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dc.contributor.authorAoude, George Y.en_US
dc.date.accessioned2015-08-04T15:26:21Z
dc.date.available2015-08-04T15:26:21Z
dc.date.issued2013en_US
dc.date.submitted2013en_US
dc.identifier.otheren_US
dc.identifier.urihttps://hdl.handle.net/2144/12045
dc.descriptionThesis (M.A.)--Boston Universityen_US
dc.description.abstractTraumatic dental injury (TDI) is a public health problem that affects millions of individuals each year. Contact sports and sports-related activities such as boxing, basketball, and bicycling are the number one cause for TDI’s. The most common TDI’s resulting from sporting accidents are soft tissue laceration, tooth fracture, luxation and avulsion. Some individuals are more at risk than others in sustaining a TDI due to various predisposing factors. Individuals are at greater risk of dental trauma if they have protruding teeth, insufficient lip closure, and/or teeth that have received restorative dental treatment. Adolescents and teenagers are known to be most affected by TDI’s because they are the subset of the population most involved in contact sports and other physical activities. Mouthguards were developed to prevent the occurrence and severity of these dental injuries. There are three different types of mouthguards currently in use. They are the stock, mouth-formed, and custom-made mouthguards. Stock and mouth-formed mouthguards are the least recommended by dental professionals, yet in combination are worn the most because of their affordability and ease of use. Custom-made mouthguards are the most accepted mouthguards by the dental community because they are the most adapted to the particular individual, and are associated with the lowest number of TDI’s out of the three types of mouthguards. Users of mouthguards are nearly three times less likely to sustain a TDI while participating in a sport, compared to non-users. Unfortunately, many active individuals do not utilize mouthguards. Non-users of mouthguards associate wearing of mouthguards with undesirable effects, such as breathing difficulties and speech impairment. The side-effects of mouthguards can be so prevalent that they can potentially cause impairment in ones playing ability. In hopes of increasing the number of mouthguard users, researchers and manufactures have continually found new ways to eliminate the negative side-effects of mouthguards, while enhancing their protective function. Researchers have found mouthguards made from ethylene vinyl acetate (EVA) to have the lowest report of wearer opposition. EVA materials are soft and durable, but more importantly, can be tailored to satisfy the needs of the individual. Also, certain materials and designs can be incorporated into the EVA material to better the mouthguards protective function. For instance, past experiments have shown the placement of compliant materials, such as Sorbothane, in between two sheets of EVA material will significantly enhance the mouthguards protective capability. However, the joining of multiple materials may result in thicker and less comfortable mouthguards. More recent mouthguard trials have focused on limiting the thickness of mouthguards, while achieving the same level of protection seen in mouthguards made from multiple materials. Researchers have found the insertion of air cells within the EVA material to be useful technique in minimizing the overall thickness of mouthguards, while preserving the mouthguards protective function. In continuing to meet the high demands of athletes and active individuals, researchers and manufactures must develop newer mouthguards by exploring the effectiveness of other materials, as well as finding alternative methods in which mouthguards can be made.en_US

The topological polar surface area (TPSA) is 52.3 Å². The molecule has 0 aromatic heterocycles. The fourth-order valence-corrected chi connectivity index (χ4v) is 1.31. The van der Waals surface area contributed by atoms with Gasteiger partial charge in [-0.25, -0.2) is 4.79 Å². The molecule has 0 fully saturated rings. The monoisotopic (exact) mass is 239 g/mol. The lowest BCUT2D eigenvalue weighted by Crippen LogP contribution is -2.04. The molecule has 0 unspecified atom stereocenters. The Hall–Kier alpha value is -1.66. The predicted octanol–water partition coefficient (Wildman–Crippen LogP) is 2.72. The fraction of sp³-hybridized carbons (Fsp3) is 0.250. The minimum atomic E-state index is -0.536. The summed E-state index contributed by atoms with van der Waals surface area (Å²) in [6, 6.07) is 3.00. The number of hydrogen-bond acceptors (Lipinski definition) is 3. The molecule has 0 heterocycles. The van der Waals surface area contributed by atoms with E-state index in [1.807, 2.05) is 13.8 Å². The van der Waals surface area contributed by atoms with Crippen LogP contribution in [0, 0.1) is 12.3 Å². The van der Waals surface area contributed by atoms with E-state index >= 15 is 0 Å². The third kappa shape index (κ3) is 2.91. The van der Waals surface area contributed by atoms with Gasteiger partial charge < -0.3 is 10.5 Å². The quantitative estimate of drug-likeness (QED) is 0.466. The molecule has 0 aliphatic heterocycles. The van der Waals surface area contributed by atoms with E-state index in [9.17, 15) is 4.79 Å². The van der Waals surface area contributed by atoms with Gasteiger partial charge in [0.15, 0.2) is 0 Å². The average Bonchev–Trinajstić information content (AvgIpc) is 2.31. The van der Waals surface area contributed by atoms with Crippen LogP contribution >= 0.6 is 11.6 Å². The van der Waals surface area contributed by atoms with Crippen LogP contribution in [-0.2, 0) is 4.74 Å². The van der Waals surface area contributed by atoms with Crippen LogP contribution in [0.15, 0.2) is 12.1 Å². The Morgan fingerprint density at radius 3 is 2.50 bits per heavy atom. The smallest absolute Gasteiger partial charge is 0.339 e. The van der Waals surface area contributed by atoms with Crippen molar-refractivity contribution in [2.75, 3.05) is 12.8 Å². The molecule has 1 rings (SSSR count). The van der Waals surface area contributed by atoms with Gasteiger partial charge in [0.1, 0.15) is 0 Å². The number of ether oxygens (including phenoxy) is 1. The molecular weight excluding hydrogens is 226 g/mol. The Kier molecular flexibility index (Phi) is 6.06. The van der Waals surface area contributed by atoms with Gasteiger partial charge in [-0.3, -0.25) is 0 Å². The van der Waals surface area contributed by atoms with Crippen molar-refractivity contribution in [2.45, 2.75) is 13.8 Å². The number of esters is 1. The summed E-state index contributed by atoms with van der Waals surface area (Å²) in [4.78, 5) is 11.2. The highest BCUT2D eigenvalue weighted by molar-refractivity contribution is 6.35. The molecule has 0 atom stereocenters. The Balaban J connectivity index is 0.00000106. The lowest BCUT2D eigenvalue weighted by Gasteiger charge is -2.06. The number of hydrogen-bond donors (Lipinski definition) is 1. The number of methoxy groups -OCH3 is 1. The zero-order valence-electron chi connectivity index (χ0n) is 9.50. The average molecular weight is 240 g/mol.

dc.language.isoen_USen_US
dc.publisherBoston Universityen_US
dc.titleMouthguards for contact sports: current state of useen_US
dc.typeThesis/Dissertationen_US
etd.degree.nameMaster of Artsen_US
etd.degree.levelmastersen_US
etd.degree.disciplineMedical Sciencesen_US
etd.degree.grantorBoston Universityen_US


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